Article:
Monero developers have disclosed a major bug that could really have been nasty. Until now, attackers could have drained Monero from exchanges (or any organizational wallet), all for the cost of a few transaction fees.
“A bug in the wallet software allowed a determined attacker to cause significant damage to organizations present in the Monero ecosystem with minimal cost,” declares the official statement. “[…] A determined attacker could burn the funds of an organization’s wallet whilst merely losing network transaction fees.”
In Monero’s case, the blockchain assumes transactions between identical stealth addresses to be illegitimate transactions, and “burns” one of the them, allowing just a single “correct” transaction through.
Monero’s blockchain doesn’t remove or replace burned XMR – it just makes it unusable.
The Monero community has known about burning when transactions occur between identical stealth addresses for a while – but security researchers have only just discovered that it allows hackers to siphon XMR directly from external wallets.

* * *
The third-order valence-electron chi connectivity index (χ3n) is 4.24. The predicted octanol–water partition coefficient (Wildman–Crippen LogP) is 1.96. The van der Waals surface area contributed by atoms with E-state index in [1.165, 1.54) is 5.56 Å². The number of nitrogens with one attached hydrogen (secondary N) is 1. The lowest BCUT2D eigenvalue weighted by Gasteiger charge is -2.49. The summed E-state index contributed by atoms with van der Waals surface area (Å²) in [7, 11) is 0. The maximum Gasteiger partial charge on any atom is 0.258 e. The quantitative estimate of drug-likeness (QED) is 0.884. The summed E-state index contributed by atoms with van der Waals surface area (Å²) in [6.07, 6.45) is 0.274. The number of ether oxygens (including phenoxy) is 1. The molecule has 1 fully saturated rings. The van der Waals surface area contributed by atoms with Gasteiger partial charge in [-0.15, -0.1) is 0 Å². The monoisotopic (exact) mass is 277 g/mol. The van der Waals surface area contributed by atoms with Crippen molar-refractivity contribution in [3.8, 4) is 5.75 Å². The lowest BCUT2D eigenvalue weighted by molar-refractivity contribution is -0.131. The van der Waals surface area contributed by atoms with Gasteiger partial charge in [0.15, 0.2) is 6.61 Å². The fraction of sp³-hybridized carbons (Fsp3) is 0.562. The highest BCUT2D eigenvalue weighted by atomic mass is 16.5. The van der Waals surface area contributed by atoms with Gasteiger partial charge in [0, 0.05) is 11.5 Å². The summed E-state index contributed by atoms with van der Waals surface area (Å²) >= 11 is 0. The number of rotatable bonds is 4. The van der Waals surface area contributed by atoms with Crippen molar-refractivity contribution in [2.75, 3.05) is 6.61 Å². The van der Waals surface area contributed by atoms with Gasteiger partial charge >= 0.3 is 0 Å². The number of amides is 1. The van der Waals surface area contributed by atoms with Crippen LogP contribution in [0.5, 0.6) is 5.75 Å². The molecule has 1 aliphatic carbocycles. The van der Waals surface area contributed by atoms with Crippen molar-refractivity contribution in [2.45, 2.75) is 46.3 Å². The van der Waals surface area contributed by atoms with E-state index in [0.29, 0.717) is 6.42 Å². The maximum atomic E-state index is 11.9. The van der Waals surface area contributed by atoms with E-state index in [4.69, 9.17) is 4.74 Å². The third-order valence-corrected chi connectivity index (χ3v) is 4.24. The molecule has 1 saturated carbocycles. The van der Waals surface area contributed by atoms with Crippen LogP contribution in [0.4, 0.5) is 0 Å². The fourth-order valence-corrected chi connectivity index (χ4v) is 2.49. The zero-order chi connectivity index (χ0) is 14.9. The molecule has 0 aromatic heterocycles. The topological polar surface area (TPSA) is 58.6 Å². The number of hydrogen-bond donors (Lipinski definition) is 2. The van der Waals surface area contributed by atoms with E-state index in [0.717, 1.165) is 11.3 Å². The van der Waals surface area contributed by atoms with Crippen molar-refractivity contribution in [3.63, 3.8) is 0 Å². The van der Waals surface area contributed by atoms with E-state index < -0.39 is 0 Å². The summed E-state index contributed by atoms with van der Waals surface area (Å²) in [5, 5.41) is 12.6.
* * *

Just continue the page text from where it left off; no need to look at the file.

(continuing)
The disclosure steps through this process. After modifying a Monero wallet to make transactions using the same stealth address as the target wallet, “[attackers] send, say, a thousand transactions of one XMR to an exchange.”
“Because the exchange’s wallet does not warn for this particular abnormality (i.e. funds being received on the same stealth address), the exchange will, as usual, credit the attacker with 1,000 XMR,” a Monero dev explains.
“The attacker then sells his XMR for BTC and lastly withdraws this BTC. The result of the hacker’s action(s) is that the exchange is left with 999 unspendable / burnt outputs of 1 XMR.”
Developers created a private fix to distribute (in secret) to major exchanges and merchants so as not to draw any attention during the patching process. Monero devs note that it appears no losses were incurred due to the bug.
The statement ends with a stern warning: “This event is again an effective reminder that cryptocurrency and the corresponding software are still in its infancy and thus quite prone to (critical) bugs.”
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Published September 25, 2018 — 16:10 UTC